For all of China and Taiwan’s power though, SEA seems to be the hotspot for Asia investment in technology, especially fintech. London-headquartered Napier for example, a provider of artificial intelligence (AI) infused regulation technology solutions, opened a second APAC office this year in Kuala Lumpur, joining in the region Napier’s Singapore base which opened in 2020.
Singapore has also attracted Icelandic fintech Meniga to open its first APAC base, where it has launched banking apps for the likes of Singaporean multinational banking group UOB.
So what makes the Lion City stand out above other cities in the region? For Stocker, it’s all about marketing.
“Singapore has certainly done a better job than Taiwan and Japan in building an image as a safe-haven for corporate and personal finances,” says the DDG managing director. “There is this impression that Singapore serves as a gateway to the world financially, much like Hong Kong, where your money will be free to move anywhere. Although other countries offer the same freedom of financial movement, there isn’t so much this impression with Taiwan, Korea and Japan.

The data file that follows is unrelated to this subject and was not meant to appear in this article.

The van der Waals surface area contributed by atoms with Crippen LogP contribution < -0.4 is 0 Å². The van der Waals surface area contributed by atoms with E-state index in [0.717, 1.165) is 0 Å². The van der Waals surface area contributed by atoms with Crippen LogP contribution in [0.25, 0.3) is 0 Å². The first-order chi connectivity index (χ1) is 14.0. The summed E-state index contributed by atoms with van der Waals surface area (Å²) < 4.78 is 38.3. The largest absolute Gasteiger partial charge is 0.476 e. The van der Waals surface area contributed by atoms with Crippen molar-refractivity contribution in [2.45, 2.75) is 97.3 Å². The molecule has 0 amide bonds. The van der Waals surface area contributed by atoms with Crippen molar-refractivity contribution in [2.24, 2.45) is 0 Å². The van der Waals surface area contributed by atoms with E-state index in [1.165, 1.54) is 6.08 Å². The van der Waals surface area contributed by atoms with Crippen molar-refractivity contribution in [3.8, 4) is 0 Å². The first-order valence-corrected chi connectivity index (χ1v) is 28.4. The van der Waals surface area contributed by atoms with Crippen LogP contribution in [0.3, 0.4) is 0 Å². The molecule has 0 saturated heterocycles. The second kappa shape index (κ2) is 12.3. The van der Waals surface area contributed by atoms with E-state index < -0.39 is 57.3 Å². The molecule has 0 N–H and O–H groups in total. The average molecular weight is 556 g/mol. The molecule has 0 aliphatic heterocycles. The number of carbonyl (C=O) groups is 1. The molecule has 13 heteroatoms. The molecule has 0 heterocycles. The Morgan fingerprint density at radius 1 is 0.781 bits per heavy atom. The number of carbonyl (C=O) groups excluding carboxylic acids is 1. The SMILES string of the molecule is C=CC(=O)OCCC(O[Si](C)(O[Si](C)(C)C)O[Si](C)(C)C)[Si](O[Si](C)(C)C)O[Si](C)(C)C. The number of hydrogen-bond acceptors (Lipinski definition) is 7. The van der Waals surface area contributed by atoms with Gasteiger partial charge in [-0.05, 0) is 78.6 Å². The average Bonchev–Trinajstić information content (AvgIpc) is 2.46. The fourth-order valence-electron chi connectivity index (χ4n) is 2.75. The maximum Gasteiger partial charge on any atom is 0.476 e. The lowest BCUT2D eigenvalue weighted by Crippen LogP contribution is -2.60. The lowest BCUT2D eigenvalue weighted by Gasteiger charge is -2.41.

“Another concern for Taiwan, true or not, is that no one is capable of saying whether or not Taiwan is only a few years or decades behind Hong Kong in terms of its integration with China, and that each new election in Taiwan opens the doors to a change in the current relationship. Singapore isn’t in this situation, and for this reason, is probably seen as a safer long-term bet.”
For Robin Lee, head of APAC at Napier, the Singapore and Malaysia move brings the brand closer to customers that operate both locally in the region and across global markets: banks, payment providers, FX and other financial services companies.